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Sula (Oprah's Book Club) Hardcover – Deckle Edge, April 5, 2002
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As girls, Nel and Sula are the best of friends, only children who find in each other a kindred spirit to share in each girl's loneliness and imagination. When they meet again as adults, it's clear that Nel has chosen a life of acceptance and accommodation, while Sula must fight to defend her seemingly unconventional choices and beliefs. But regardless of the physical and emotional distance that threatens this extraordinary friendship, the bond between the women remains unbreakable: "Her old friend had come home.... Sula, whose past she had lived through and with whom the present was a constant sharing of perceptions. Talking to Sula had always been a conversation with herself."
Lyrical and gripping, Sula is an honest look at the power of friendship amid a backdrop of family, love, race, and the human condition. --Gisele Toueg
From Library Journal
Copyright 1997 Reed Business Information, Inc. --This text refers to an out of print or unavailable edition of this title.
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On it's surface, "Sula" is the story of two black women who remain lifelong friends despite their obvious differences and the different way in which each pursues her life. Set in an Ohio community called, The Bottom, "Sula" follows these two women, Sula Peace and Nel Wright, from childhood to marriage to old age to death.
Nel is the conformist in this oddly matched pair. She marries and raises a family in the place of her birth. Outwardly, at least, she seems to need no more than husband and children and community to make her happy. She adapts. Sula, on the other hand, is a far different story.
Sula is a woman who feels the need to escape, to break free of whatever binds her. And, if her breaking free involves pain...for herself or for others, then so be it. She moves from The Bottom, goes to college and becomes the epitome of everything that Nel is not...in short, Sula becomes a waton seductress. For Sula, hell is stability; for Nel, hell is change.
Is either woman happy with her choices in life? No, not entirely, and we do find echoes of Nel in Sula and echoes of Sula in Nel. Though it's not obvious at first glance, the women are really two sides of the same coin. One came up "heads," the other, "tails.Read more ›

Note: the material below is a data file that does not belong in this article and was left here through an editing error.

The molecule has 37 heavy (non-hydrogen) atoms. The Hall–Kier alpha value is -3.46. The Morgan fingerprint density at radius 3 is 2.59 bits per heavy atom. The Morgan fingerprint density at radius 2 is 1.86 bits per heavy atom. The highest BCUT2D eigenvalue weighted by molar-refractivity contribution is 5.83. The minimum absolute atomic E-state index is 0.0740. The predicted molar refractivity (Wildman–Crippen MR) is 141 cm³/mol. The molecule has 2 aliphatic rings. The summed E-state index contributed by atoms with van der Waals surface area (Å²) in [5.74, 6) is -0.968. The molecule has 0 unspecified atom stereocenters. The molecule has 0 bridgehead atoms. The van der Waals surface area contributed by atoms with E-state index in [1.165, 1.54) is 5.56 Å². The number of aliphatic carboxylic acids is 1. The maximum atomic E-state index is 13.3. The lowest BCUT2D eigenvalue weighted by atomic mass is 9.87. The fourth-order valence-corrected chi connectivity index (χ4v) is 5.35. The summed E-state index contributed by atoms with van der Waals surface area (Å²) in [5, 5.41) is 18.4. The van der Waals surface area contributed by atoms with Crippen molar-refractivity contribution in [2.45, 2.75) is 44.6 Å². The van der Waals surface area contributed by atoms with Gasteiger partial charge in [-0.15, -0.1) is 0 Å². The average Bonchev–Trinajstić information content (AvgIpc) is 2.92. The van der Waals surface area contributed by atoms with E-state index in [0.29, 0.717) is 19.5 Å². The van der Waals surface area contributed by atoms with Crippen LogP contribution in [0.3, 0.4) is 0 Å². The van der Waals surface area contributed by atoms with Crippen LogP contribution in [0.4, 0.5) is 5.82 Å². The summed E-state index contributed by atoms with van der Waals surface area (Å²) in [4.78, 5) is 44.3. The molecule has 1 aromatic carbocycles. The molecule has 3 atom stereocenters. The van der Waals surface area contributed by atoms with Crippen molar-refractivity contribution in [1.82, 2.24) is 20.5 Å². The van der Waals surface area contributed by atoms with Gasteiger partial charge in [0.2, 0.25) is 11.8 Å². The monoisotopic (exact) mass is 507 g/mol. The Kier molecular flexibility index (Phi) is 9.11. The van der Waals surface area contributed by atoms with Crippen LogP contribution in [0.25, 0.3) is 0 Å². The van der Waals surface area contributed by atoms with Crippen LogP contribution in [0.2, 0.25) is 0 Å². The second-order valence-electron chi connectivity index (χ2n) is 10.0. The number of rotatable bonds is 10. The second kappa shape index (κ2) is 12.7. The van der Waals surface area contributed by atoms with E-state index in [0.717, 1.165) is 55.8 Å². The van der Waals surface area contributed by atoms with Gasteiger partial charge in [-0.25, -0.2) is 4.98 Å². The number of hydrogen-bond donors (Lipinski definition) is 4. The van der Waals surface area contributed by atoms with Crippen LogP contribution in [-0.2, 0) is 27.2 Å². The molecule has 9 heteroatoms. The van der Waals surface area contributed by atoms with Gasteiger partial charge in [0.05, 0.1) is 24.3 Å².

The most obvious of Morrison's subjects, however, is her examination of the lives of black women in a society controlled by whites and by men. "Sula" is, above all, a study of contrasts, exploring the lives of three disparate women. The Old Testament version is represented by Eva Peace, an iron-willed woman who goes to biblical extremes to protect and control her children; she is so defined by her household that she never even leaves it. Not content with the company of her immediate family, she adopts stray children and takes in boarders to fill the rooms of her constantly expanding residence.
Set below Eva's expansive and commanding view of matriarchy is Nel, who embodies more traditional ideals about marriage and maternity, faith and subservience; she is the daughter, wife, mother who willingly capitulates to the demands of social convention. Nel's life will be much like the life of her mother: defined by husband and children. One of the more touching and oddly resonant moments occurs during Nel's wedding in her mother's home. The guests are spilling their drinks on the carpet and "the children are wrapping themselves into the curtains.Read more ›
Most Recent Customer Reviews
I couldn't get into the story. It starts out with a date, and jumps way ahead. I read several pages in and could not figure out how the first chapter related to the rest of the... Read morePublished 1 month ago by Ryan
This book is wonderful. i first picked it up in high school and i have read it over and over ever since. Read morePublished 1 month ago by jeanetta1989
Beautiful language where a simple word can mean an entire song. I want to re-read again, just to feel the sing song of the paragraphsPublished 2 months ago by Carol Mendenhall
Morrison beautifully captures an authentic experience of life for Blacks in the 19th century. With astounding attention to detail and character development. Read morePublished 2 months ago by Brian R.
Sula is one of ten novels by Toni Morrison who won a Nobel Prize in 1993 and continues to be known today for her books which contain vivid imagery and deal with such issues as... Read morePublished 2 months ago by Stefanie Maze